Key Lessons from “Taking the Stage”
1. Develop Your Voice
2. Choose a Suitable Wardrobe
3. Stand Out on Stage
Develop Your Voice
There’s really no such thing as the voiceless,” writes Arundhati Roy. “There are only the deliberately silenced, or the preferably unheard.
Don’t allow to be one of these two groups: develop a voice which breaks through the barriers you had to put up with ever since childhood.
So, no more “the little-girl voice” or “the cheerleader voice,” “the girlfriend voice” or “the maternal voice,” “the nice voice” or “the grateful voice.”
No more attempts at emulating “the manly voice” either!
It’s time to find your own unique voice, which you should develop on the background of calmness, gravitas, and pride – the qualities of all true leaders.
Add some body to it as well: you already know that your body language shapes who you are!
Choose a Suitable Wardrobe
Here are few tips from Judith Humphrey concerning your wardrobe:
#1. Wear clothes that reflect the workplace you want to have in the future, and not such which reflect the one you currently have;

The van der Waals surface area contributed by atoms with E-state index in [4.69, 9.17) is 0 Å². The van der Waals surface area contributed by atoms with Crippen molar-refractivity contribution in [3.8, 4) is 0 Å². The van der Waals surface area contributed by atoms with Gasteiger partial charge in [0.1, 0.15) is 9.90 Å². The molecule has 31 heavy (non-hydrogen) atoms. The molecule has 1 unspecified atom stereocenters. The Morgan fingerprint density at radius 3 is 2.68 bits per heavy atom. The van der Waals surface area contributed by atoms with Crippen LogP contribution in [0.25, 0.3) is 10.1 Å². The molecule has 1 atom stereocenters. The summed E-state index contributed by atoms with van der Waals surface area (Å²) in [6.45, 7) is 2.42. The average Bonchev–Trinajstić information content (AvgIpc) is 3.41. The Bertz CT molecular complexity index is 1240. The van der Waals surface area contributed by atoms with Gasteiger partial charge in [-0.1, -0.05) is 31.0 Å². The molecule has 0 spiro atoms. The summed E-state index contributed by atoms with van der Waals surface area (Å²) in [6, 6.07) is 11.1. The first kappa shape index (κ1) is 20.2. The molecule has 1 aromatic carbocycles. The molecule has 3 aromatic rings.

#2. If you have a meeting, prepare yourself accordingly;
#3. Instead of highlighting it, deemphasize sexuality with your wardrobe;
#4. Avoid haircuts or accessories which will turn other people’s attention from your corporate appearance.
Stand Out on Stage
Your future depends on your presence. No, that’s not a mistake – it’s just a clumsy pun.
Presence is not to be confused with charisma,” writes Humphrey. “Charisma involves a bit of flash. It is an aspect of certain personalities. Presence comes from a deeper, more personal place.
Dig deep and find that place.
That way, you’ll always stand out on stage!
Like this summary? We’d like to invite you to download our free 12 min app, for more amazing summaries and audiobooks.
“Taking the Stage Quotes”
Our Critical Review
Even though “Taking the Stage” claims that it is about all women (“no matter their age, rank, or profession”) one feels that no more than two groups of women can really profit from reading this book: those who are at a more junior stage and have time to learn how to assert their authority, and those who are already at a higher level
“Blue-collar” women workers – i.e., those who are working in a men’s environment and want to make themselves heard (but are unable to) – may feel that the book leaves somewhat to be desired.
We feel the same way too.